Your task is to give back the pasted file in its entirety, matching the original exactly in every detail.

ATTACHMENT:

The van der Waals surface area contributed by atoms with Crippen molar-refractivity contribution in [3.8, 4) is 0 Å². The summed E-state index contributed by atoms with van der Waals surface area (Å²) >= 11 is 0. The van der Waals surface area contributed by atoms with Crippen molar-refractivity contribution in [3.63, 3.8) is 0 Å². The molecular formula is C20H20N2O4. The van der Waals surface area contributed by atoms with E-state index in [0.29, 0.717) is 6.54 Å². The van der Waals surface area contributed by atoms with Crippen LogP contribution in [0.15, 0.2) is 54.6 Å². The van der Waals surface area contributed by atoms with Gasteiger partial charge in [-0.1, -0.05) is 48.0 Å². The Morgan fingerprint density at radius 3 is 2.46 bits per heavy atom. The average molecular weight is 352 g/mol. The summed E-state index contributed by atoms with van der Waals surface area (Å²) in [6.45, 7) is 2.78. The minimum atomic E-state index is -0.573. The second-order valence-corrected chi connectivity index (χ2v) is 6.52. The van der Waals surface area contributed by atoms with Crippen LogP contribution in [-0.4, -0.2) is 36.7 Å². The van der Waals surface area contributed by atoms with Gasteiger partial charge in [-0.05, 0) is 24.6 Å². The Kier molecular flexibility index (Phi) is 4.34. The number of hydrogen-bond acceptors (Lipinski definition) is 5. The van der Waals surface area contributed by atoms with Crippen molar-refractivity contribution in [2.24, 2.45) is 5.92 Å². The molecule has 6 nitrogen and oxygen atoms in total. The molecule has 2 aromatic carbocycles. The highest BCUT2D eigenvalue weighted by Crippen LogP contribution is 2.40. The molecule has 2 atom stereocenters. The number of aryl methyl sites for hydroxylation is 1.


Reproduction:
The van der Waals surface area contributed by atoms with Crippen molar-refractivity contribution in [3.8, 4) is 0 Å². The summed E-state index contributed by atoms with van der Waals surface area (Å²) >= 11 is 0. The van der Waals surface area contributed by atoms with Crippen molar-refractivity contribution in [3.63, 3.8) is 0 Å². The molecular formula is C20H20N2O4. The van der Waals surface area contributed by atoms with E-state index in [0.29, 0.717) is 6.54 Å². The van der Waals surface area contributed by atoms with Crippen LogP contribution in [0.15, 0.2) is 54.6 Å². The van der Waals surface area contributed by atoms with Gasteiger partial charge in [-0.1, -0.05) is 48.0 Å². The Morgan fingerprint density at radius 3 is 2.46 bits per heavy atom. The average molecular weight is 352 g/mol. The summed E-state index contributed by atoms with van der Waals surface area (Å²) in [6.45, 7) is 2.78. The minimum atomic E-state index is -0.573. The second-order valence-corrected chi connectivity index (χ2v) is 6.52. The van der Waals surface area contributed by atoms with Crippen LogP contribution in [-0.4, -0.2) is 36.7 Å². The van der Waals surface area contributed by atoms with Gasteiger partial charge in [-0.05, 0) is 24.6 Å². The Kier molecular flexibility index (Phi) is 4.34. The number of hydrogen-bond acceptors (Lipinski definition) is 5. The van der Waals surface area contributed by atoms with Crippen molar-refractivity contribution in [2.24, 2.45) is 5.92 Å². The molecule has 6 nitrogen and oxygen atoms in total. The molecule has 2 aromatic carbocycles. The highest BCUT2D eigenvalue weighted by Crippen LogP contribution is 2.40. The molecule has 2 atom stereocenters. The number of aryl methyl sites for hydroxylation is 1.